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. Sleep And Exercise Critical To A Smarter And Longer Life

"This is the first study to show that sleep protects memories," said Dr. Jeffrey Ellenbogen, a clinical fellow in medicine at the Center for Sleep and Cognition at Brigham and Women's Hospital in Boston. "These results provide important insights in to how the sleeping brain interacts with memories: It appears to strengthen them. Perhaps then, sleep disorders might worsen memory problems seen in dementia."
by Ed Susman
UPI Correspondent
Boston (UPI) April 30, 2007
Getting a good night's sleep after learning something new helps you remember that information, and getting regular exercise appears to ward off or delay Parkinson's disease, researchers said Monday. Those are among the results of studies being presented at the 59th annual meeting of the American Academy of Neurology meeting in Boston.

During the weeklong session, researchers will give more than 1,600 presentations of scientific work that deals with diseases of the brain and nervous system.

"This is the largest meeting ever," Catherine Rydell, executive director of the academy, told United Press International. "We are up about 20 percent over attendance at last year's meeting in San Diego."

In one study discussed in Boston, Harvard Medical School doctors tested how sleep affects memories. They recruited 48 healthy people who were given standard word-pairing tests at 9 a.m. and then were asked to recall the parings at 9 p.m. after being awake for 12 hours.

Another group of subjects took the test at 9 p.m., got normal rest and then were asked to recall the list at 9 a.m. The study found that people who slept after learning the information performed best, successfully recalling more words, or a 12-percent greater recall overall.

"This is the first study to show that sleep protects memories," said Dr. Jeffrey Ellenbogen, a clinical fellow in medicine at the Center for Sleep and Cognition at Brigham and Women's Hospital in Boston.

"These results provide important insights in to how the sleeping brain interacts with memories: It appears to strengthen them. Perhaps then, sleep disorders might worsen memory problems seen in dementia."

Other researchers said that vigorous recreational activities and exercise may reduce the impact of Parkinson's disease.

"This study does not prove that exercise caused the lowered risk of Parkinson's disease; it's possible that something else lowers the risk," said Evan Thacker, a research assistant at Harvard's School of Pubic Health. "But considering all of the other benefits of exercise, it certainly doesn't hurt to make sure you get some moderate or vigorous exercise several times a week."

Thacker and colleagues reviewed data on 63,348 men and 79,977 women in the Cancer Prevention Study II Nutrition Cohort from 1992 to 2001 and calculated the amount of exercise reported by the participants.

Compared with people who did little daily activity, people who performed daily vigorous exercise had about a 40-percent lowered risk of developing Parkinson's disease, Thacker reported.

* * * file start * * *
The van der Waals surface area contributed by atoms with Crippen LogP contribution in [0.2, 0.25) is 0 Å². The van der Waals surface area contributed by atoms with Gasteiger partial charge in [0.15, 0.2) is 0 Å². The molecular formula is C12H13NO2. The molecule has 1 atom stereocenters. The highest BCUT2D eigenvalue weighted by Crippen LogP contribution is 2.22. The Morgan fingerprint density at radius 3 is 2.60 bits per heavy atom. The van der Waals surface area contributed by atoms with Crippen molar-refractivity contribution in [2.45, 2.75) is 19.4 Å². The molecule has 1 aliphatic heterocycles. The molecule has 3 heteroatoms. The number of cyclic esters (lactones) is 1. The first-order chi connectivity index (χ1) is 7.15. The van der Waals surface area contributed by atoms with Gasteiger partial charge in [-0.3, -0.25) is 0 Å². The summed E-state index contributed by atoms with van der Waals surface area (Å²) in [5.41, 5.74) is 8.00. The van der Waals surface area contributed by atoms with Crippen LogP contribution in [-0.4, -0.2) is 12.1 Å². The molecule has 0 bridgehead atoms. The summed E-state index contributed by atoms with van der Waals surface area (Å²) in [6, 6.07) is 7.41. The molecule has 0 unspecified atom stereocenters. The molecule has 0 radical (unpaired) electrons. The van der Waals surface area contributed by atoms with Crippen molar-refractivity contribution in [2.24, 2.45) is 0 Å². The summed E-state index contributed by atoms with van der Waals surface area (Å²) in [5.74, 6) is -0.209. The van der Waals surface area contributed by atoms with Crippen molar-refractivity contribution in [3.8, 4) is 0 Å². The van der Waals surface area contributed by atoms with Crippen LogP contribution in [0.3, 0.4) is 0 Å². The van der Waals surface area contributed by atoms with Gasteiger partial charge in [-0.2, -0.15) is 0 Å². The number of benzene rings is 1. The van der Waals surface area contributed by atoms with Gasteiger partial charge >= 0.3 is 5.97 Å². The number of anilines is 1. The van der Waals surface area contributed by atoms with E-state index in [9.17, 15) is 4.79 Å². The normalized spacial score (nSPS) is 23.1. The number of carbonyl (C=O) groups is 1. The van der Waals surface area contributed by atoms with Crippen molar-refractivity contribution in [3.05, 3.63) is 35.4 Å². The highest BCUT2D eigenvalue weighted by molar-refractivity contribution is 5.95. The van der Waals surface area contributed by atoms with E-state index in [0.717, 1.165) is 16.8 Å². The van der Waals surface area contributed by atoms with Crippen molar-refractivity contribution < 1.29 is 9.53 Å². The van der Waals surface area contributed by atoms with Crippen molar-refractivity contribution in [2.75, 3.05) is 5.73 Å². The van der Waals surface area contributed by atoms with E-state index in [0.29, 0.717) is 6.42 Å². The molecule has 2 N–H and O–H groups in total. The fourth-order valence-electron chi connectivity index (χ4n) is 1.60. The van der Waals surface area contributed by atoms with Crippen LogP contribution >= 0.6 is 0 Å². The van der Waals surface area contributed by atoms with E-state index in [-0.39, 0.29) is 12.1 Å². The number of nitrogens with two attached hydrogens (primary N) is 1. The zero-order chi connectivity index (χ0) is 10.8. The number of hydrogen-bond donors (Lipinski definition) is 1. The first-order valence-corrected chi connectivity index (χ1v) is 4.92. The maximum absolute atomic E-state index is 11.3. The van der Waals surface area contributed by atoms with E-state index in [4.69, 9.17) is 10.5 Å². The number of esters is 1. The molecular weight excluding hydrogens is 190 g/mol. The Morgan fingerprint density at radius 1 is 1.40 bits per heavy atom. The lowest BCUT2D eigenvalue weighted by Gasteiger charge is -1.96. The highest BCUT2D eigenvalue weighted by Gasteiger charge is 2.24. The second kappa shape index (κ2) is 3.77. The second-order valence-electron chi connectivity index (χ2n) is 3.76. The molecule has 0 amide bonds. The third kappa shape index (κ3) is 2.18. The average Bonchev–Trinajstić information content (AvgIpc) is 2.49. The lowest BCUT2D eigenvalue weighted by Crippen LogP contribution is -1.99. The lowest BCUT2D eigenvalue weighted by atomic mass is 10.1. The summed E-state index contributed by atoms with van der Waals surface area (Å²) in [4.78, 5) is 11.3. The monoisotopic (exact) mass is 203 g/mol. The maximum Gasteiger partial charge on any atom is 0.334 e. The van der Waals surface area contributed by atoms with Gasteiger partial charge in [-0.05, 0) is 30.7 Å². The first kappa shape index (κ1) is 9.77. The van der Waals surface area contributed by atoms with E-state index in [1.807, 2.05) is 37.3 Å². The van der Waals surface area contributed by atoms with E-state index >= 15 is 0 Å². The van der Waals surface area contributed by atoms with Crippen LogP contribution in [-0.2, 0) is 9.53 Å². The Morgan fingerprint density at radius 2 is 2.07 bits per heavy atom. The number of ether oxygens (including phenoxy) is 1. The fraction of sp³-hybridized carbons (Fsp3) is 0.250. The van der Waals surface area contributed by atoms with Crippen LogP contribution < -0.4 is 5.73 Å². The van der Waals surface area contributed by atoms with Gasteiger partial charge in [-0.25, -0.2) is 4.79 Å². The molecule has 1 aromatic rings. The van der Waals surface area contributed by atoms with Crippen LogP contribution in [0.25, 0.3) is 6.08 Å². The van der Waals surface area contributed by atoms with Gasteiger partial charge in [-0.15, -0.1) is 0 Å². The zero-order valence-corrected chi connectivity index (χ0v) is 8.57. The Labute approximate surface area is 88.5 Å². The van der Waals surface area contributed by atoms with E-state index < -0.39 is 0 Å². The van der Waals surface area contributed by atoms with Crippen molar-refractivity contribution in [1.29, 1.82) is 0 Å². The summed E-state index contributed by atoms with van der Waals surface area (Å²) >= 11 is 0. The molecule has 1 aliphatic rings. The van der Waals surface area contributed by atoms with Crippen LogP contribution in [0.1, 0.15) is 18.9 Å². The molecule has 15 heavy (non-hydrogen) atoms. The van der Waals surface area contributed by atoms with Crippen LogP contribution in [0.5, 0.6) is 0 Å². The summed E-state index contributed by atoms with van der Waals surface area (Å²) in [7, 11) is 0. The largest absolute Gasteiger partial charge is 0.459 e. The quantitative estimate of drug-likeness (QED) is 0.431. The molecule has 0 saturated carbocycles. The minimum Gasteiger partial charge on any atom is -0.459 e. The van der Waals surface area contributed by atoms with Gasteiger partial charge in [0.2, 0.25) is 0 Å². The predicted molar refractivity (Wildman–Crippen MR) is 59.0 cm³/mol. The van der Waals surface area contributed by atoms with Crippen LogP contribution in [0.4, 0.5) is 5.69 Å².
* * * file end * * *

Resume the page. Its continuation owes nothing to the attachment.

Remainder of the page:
Recreational activities also trended to be protective, he said, indicating those activities such as walking or dancing had a 20-percent reduction in the risk of developing Parkinson's disease later in life.

In the battle against multiple sclerosis, doctors who checked demographic records said they are still seeing the trend of women developing the disease at a higher rate than men. At one point in the early 20th century, multiple sclerosis was thought to be almost strictly a disease that affected men, but better diagnosis techniques found that by 1940, twice as many women as men developed the disease.

By the year 2000, that disproportion had grown to more than four to one, said Gary Cutter, professor of biostatistics at the University of Alabama at Birmingham.

"That's an increase in the ratio of women to men of nearly 50 percent per decade," he said. "We don't know yet why more women are developing multiple sclerosis than men. More research is needed."

He said researchers are considering numerous possibilities such as changes in women over the decades in use of oral contraceptives, earlier menstruation, obesity rates, changes in cigarette smoking, later age of first births, use of hair dyes or use of sunscreens that may block vitamin D absorption.

"At this point we are just speculating on avenues of research that could be pursued," Thacker said.

Source: United Press International

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Ape Gestures Offer Clues To The Evolution Of Human Communication
Druid Hills GA (SPX) May 01, 2007
Researchers at the Yerkes National Primate Research Center, Emory University, have found bonobos and chimpanzees use manual gestures of their hands, feet and limbs more flexibly than they do facial expressions and vocalizations, further supporting the evolution of human language began with gestures as the gestural origin hypothesis of language suggests. This study appears in the current issue of the Proceedings of the National Academy of Sciences.

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